A third case we are proud of Gonzalez v. Bank of America, decided in our clients' favor in Texas in 2009. We successfully represented Loeb Holding Corporation, an investment firm named as a defendant in a class action complaint alleging violations of the Racketeer Influenced and Corrupt Organizations Act, breach of contract, breach of fiduciary duty, fraud and unjust enrichment. The complaint alleged that Loeb was the controlling parent of defendant Intersections, Inc., which was alleged to have conspired with Bank of America to sell "worthless insurance" to Bank of America's low-income and Hispanic customers from whose accounts the premiums were deducted. Loeb obtained dismissal on a motion to dismiss.
LD: What's the most pressing issue right now on the minds' of your clients?
JS: The changing and somewhat uncertain regulatory environment for financial services companies. The consumer financial protection bureau is in its earliest stages and there have been pronouncements from that bureau as to the direction it will take and the initiatives it will pursue, but those are not entirely clear. There are issues with respect to federal preemption, which is very important to national banks. We live in an ever changing and uncertain regulatory environment, which necessarily will impact bank operations as well as the risk of public and private enforcement actions.
LD: As a member of your firm's Executive Committee and an active mentor for new lawyers, how do you inspire associates?
JS: I try to inspire associates in the same way that I was inspired. I think we all learn in our lives from the good and the bad experiences that we've had. What makes me the lawyer that I am today is that from the very beginning I was assigned matters where I played a significant role and my input was valued. Whether it's the most senior lawyer or most junior lawyer, each one wants to feel they are doing something important and it matters in the development and success of a case. People want to know that they are part of making something happen and that their efforts are appreciated. It's not easy. We are all extremely busy and under tremendous pressure from clients, and I try to remember what made me want to succeed, and give exactly that: to be an important contributor whose contribution was valued.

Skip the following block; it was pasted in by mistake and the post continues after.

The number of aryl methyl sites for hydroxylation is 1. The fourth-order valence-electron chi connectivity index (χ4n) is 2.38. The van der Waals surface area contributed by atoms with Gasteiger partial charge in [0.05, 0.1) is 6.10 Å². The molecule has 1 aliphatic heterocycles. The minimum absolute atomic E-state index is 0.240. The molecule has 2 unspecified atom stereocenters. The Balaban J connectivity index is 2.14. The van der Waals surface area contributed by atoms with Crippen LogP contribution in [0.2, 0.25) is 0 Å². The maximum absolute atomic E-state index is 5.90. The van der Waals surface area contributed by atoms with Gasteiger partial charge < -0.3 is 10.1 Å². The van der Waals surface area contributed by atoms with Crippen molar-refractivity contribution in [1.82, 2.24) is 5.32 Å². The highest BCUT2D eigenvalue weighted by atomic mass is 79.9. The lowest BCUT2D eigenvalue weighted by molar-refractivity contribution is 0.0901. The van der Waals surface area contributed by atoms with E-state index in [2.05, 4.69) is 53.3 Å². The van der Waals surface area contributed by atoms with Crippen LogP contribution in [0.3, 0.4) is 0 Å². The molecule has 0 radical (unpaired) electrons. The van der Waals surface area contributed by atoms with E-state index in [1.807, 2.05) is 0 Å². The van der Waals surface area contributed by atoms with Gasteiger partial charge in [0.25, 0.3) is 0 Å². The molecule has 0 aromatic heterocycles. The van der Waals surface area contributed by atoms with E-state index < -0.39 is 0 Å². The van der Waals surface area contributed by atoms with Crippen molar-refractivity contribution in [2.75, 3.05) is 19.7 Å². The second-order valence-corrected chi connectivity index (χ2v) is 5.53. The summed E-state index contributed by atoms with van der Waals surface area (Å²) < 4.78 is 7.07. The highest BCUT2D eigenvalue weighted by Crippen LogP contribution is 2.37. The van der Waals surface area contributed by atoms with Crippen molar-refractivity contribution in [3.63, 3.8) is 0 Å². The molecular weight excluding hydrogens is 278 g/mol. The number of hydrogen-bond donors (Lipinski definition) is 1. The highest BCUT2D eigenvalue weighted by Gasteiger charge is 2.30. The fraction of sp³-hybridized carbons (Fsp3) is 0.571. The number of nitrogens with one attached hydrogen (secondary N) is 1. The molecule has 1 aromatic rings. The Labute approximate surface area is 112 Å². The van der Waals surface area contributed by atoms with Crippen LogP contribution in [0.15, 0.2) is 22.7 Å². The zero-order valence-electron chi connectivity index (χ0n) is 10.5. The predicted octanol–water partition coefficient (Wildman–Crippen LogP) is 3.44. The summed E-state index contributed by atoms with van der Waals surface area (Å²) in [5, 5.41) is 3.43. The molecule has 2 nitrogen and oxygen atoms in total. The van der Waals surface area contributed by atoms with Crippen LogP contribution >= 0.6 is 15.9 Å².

LD: I heard you collect Buddhas. When did you start and why?
JS: I started collecting Buddhas many years ago. We travel extensively. I'm a huge believer that travel is a hugely enriching experience. It takes you away from your life and challenges and teaches you that there are many different people in the world with lots of different beliefs. In the process of that, we really value our travels, and in particular Southeast Asia. I saw so many Buddhas and realized the serenity they bring to you, just looking at them, and that was really the inception. It also builds on my interests since college. My major was art history and religion and my thesis in college was in symbolism in Far Eastern art that focused on the symbolism of the Mandala. That was the beginning of my interest in the art of Southeast Asia and Buddhist art and artifacts. By the way, I'm not a Buddhist.
LD: Aside from collecting art, any other hobbies or interests you pursue outside of law?
JS: Travel is the big one. We traveled to every continent with the exception of Antarctica, extensively. And it's really an important part of our lives. Other than that, my children Katie and Carolyn, who are both out of school and on their own now.